How we cite our quotes:
Yes, everyone sleeps at that hour, and this is reassuring, since the great longing of a unquiet heart is to possess constantly and consciously the loved one, or, failing that, to be able to plunge the loved one, when a time of absence intervenes, into a dreamless sleep timed to last unbroken until they day they meet again. (2.5.9)
The parted lovers try to manipulate time to ease their sorrow; this, of course, isn’t possible.
"Oran, we’re with you! they called emotionally. But not, the doctor told himself, to love or to die together—"and that’s the only way. They’re too remote." (2.8.34)
This is an important concept in The Plague; empathy can’t be had from a distance, since, as Rieux has already established, it’s difficult to comprehend suffering unless you’re in the thick of it. It is interesting that he chooses these two actions – loving and dying – to express his thought; they are two of the three actions (the other being work) that were listed at the start of the novel.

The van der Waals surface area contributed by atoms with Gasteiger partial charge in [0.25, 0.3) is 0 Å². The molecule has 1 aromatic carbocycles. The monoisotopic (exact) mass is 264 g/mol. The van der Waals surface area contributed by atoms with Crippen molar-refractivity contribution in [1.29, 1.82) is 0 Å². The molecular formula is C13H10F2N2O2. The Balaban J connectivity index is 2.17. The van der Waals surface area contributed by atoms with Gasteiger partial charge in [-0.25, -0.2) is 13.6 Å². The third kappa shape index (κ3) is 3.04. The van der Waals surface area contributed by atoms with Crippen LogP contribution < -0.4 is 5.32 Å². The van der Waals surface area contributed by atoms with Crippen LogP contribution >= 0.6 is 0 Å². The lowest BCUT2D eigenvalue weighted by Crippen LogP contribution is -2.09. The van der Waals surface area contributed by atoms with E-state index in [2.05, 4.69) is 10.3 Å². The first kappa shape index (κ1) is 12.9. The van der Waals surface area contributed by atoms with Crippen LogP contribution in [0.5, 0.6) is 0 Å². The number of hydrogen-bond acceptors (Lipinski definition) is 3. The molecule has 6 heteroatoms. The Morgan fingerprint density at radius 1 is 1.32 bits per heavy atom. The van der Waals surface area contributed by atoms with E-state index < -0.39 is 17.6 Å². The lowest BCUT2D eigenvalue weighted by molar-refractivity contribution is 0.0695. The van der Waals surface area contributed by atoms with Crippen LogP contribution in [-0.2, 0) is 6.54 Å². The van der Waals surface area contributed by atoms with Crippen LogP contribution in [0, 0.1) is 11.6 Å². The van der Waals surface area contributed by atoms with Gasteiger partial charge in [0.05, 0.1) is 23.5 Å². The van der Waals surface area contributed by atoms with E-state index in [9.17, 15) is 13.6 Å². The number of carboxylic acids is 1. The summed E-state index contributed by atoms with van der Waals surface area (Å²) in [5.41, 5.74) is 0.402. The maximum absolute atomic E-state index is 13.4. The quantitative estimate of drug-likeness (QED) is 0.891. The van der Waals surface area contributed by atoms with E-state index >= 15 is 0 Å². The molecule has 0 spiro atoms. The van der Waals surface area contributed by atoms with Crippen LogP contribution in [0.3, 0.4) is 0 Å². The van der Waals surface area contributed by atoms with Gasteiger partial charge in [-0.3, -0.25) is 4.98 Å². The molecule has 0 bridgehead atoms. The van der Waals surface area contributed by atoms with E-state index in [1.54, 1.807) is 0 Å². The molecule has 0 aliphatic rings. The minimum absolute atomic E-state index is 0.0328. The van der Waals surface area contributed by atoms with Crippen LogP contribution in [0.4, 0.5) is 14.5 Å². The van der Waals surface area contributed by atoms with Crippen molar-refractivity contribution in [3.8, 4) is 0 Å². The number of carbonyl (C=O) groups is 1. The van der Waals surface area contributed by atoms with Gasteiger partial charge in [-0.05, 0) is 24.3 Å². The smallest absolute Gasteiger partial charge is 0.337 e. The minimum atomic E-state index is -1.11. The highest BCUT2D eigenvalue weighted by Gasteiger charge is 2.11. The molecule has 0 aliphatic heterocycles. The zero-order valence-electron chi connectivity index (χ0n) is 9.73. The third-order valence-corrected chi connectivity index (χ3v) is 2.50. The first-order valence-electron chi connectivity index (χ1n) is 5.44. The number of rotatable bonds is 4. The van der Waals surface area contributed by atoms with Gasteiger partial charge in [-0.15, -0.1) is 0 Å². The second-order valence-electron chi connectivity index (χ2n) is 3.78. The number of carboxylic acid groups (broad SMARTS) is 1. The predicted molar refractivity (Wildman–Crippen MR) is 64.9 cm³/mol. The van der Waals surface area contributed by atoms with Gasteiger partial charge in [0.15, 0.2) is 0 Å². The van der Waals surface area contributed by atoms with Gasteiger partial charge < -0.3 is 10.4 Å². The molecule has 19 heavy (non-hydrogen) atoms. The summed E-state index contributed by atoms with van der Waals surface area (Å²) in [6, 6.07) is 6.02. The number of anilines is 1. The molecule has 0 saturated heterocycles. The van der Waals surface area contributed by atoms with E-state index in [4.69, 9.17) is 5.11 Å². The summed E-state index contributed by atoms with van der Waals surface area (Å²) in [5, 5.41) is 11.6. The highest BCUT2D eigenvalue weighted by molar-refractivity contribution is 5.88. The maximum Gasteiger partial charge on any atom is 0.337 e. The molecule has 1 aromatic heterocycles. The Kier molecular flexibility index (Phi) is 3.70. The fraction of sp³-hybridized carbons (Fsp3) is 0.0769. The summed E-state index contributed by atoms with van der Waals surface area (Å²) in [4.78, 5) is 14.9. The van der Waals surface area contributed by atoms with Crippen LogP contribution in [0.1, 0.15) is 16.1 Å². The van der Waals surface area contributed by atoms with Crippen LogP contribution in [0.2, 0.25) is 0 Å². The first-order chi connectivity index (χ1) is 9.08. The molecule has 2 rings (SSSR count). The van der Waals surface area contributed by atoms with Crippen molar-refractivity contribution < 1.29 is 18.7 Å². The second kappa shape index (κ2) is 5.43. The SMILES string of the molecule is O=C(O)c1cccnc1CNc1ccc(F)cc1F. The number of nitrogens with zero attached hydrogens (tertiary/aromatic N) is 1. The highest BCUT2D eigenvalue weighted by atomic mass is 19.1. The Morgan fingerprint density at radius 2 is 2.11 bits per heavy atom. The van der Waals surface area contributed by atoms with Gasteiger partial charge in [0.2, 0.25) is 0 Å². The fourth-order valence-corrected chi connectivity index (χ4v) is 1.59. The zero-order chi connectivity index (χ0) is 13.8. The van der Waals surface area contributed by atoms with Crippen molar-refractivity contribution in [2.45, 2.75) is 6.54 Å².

"Man isn’t an idea, Rambert."
Rambert sprang off the bed, his faze ablaze with passion.
"Man is an idea, and a precious small idea, once he turns his back on love. And that’s my point; we—mankind—have lost the capacity for love. […] Let’s wait to acquire the capacity […]. Personally, I look no further. (2.9.237-9)
Rambert sees abstraction as the enemy, as the penalty, even, for losing love. He claims that love roots us in reality, makes us concrete and palpable, whereas without it, we become mere abstractions.